Background: Acupuncture is an ancient medical technique of China. Clinical studies have found that acupuncture is an effective treatment modality for remitting stress disorder, anxiety, and depression. Objective: This study investigated the molecular mechanisms of acupuncture that have been demonstrated to be beneficial for treating depression. Methods: A depressive disorder model was induced by exposing Sprague Dawley rats to chronic unpredictable stress. Acupuncture stimulation and riluzole were used to treat the depressed rats. Physical and pathologic changes - including behavioral performance, body weight, hippocampal glutamate concentration, and glutamate-glutamine cycle related genes - were analyzed before and after therapy. Results: Acupuncture improved behavioral performance, reduced glutamate in the hippocampus, prevented damage to hippocampal neurons, reduced glutamate release, and increased glutamate recycling. Conclusions: Acupuncture is a safe and effective modality for depression therapy in rats. Acupuncture treatments may relieve depression and reduce glutamate content to normal levels. Additional research is needed to assess the effect of acupuncture on depression in human patients and to explore other possible mechanisms.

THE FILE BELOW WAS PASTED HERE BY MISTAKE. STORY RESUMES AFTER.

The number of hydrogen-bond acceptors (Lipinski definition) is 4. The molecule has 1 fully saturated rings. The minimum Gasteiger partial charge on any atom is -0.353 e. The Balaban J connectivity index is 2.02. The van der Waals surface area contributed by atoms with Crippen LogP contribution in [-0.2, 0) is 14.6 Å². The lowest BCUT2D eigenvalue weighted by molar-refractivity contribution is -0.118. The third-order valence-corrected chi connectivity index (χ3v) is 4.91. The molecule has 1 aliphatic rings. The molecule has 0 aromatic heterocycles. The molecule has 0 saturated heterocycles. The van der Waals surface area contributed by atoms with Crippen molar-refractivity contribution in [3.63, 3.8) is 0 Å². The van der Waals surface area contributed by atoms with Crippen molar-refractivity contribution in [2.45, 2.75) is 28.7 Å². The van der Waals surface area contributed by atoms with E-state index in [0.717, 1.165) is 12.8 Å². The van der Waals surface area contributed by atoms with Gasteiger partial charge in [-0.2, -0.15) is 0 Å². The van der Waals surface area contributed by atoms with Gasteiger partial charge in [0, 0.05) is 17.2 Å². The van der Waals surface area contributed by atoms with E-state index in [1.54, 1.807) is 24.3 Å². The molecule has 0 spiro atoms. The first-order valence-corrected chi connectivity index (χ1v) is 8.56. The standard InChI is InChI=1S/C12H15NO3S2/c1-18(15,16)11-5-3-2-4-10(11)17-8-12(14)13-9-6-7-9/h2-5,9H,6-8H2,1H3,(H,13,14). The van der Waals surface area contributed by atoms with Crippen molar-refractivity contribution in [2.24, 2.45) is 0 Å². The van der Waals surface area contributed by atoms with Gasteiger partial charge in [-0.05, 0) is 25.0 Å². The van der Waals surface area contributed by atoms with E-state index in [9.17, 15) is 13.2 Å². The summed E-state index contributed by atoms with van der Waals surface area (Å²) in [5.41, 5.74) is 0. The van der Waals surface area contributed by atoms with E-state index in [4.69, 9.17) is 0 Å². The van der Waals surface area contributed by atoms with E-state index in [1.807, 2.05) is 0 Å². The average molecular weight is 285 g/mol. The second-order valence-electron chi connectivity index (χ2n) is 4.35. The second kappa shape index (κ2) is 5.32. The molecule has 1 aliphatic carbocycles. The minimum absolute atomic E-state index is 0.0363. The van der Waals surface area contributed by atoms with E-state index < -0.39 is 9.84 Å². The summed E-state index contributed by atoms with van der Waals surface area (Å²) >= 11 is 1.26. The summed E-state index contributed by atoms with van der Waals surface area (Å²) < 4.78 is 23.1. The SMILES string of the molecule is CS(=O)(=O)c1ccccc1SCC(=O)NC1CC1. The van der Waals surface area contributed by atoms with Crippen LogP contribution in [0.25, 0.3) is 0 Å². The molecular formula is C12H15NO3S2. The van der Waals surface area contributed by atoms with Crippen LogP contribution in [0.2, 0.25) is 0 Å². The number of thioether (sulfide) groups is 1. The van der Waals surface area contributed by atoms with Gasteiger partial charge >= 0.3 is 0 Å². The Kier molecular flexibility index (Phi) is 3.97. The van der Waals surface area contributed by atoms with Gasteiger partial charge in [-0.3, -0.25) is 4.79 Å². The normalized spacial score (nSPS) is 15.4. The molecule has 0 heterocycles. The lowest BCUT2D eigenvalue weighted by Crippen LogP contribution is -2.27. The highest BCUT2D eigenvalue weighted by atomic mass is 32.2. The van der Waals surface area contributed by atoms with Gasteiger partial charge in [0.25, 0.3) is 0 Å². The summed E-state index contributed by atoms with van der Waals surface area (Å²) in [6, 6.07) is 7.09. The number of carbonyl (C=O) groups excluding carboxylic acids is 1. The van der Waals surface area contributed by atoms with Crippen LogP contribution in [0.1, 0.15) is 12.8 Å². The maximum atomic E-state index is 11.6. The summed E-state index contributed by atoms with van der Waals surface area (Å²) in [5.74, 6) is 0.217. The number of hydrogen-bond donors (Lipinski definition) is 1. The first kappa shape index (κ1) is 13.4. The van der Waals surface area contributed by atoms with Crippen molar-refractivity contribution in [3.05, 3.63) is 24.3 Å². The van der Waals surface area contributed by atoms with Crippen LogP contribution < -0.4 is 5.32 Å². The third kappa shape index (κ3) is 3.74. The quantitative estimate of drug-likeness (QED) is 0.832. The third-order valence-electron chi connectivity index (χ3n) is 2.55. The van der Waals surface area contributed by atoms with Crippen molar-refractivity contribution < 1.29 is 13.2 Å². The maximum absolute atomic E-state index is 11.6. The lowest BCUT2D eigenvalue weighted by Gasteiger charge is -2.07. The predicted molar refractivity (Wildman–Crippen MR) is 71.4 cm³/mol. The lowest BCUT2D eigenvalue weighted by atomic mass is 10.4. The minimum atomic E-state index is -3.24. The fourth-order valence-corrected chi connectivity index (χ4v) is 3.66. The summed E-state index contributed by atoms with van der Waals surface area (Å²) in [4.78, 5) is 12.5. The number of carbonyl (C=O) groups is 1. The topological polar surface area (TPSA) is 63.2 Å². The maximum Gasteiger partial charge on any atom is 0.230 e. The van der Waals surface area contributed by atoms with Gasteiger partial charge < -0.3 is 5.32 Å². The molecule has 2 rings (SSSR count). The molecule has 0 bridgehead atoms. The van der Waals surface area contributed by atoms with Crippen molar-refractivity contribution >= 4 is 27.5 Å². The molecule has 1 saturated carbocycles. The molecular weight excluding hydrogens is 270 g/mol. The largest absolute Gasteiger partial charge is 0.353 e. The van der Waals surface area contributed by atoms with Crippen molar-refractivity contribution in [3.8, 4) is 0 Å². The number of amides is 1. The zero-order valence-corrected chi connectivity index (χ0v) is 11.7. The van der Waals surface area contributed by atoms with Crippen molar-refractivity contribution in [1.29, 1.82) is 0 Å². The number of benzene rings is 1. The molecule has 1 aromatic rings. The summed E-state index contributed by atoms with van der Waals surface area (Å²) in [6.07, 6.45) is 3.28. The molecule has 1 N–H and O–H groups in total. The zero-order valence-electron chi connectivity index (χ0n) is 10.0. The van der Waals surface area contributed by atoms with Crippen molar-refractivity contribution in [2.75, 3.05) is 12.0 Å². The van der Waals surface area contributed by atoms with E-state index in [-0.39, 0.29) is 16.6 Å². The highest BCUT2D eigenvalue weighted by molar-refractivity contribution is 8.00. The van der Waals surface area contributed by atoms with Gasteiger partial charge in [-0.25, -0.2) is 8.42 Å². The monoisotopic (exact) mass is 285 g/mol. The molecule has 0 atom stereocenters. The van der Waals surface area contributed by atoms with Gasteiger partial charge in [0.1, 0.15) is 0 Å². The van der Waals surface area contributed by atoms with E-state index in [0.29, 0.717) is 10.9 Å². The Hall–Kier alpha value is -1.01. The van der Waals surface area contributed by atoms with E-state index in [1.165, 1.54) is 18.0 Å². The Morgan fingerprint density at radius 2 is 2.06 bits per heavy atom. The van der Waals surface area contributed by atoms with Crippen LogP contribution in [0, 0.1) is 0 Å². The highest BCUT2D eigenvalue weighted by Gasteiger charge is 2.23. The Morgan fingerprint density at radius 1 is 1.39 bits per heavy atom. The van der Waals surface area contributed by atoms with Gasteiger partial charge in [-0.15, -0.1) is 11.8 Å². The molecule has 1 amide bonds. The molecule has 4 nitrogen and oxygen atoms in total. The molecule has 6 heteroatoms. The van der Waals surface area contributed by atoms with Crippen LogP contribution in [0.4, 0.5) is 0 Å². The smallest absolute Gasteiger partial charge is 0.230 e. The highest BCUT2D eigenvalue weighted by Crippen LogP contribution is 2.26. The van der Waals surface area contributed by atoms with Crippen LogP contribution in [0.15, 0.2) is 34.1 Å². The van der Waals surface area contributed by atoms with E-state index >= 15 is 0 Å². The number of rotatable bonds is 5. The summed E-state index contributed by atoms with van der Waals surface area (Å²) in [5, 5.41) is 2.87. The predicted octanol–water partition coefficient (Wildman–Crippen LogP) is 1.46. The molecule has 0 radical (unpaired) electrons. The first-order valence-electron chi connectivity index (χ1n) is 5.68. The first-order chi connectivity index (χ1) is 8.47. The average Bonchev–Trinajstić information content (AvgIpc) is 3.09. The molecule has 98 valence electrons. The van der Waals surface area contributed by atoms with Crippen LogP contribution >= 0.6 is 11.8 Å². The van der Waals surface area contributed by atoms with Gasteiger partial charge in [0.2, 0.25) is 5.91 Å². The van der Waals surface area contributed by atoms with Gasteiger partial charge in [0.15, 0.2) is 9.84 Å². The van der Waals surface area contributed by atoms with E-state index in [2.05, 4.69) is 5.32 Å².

Scopus Subject Areas
- Complementary and alternative medicine